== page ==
This paper is part of a series of essays developed for the NCCHPP by researchers associated with the Centre de recherche en éthique de l’Université de Montréal (Université de Montréal Research Centre in Ethics) as part of a project to examine ethical issues related to healthy public policy.
Autonomy promotion has become a widely-practised activity in the field of public health, since studies have emerged showing the close relationship between individuals’ state of health and their ability to exercise control over their life and their living conditions. Many vigorous ethical debates have taken place and continue to take place surrounding this issue.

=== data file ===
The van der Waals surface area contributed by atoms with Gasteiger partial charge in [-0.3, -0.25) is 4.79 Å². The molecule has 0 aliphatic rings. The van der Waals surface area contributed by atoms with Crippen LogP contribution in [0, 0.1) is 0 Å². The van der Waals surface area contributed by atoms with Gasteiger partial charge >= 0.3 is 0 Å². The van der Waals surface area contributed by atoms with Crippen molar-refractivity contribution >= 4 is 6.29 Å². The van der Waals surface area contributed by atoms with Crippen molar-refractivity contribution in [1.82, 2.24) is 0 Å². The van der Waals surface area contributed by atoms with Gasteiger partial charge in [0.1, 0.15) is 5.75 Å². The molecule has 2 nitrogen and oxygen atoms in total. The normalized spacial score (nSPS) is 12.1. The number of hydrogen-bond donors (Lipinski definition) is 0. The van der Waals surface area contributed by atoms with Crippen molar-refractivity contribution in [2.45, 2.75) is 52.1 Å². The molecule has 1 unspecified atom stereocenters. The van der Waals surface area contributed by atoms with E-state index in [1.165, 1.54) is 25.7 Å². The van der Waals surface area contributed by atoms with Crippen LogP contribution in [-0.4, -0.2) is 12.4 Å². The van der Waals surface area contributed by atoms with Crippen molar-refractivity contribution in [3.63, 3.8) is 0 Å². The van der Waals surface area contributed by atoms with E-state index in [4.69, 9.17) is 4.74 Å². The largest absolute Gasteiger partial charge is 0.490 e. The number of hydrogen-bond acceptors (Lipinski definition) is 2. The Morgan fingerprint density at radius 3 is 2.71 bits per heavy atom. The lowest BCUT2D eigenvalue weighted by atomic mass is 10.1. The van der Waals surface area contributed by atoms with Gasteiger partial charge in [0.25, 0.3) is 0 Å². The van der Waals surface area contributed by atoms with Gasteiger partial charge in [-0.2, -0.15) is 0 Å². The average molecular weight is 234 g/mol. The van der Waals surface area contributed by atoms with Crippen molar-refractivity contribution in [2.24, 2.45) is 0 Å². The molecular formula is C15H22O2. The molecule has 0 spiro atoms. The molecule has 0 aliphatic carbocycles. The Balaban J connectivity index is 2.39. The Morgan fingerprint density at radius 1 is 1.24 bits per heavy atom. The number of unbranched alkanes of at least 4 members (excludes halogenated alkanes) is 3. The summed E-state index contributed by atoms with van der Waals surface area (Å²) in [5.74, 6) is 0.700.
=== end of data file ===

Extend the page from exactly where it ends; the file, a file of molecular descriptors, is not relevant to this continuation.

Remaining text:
However, significant changes in the ethnocultural composition of the Canadian population have generated debates more specifically focused on the implications of these changes for autonomy promotion practices. The impetus for these particular debates is the idea that autonomy is a culturally determined product (historically, socially and politically speaking).
The present text, developed by Michel Désy, deals with specific ethical concerns related to the promotion of autonomy in a pluriethnic context.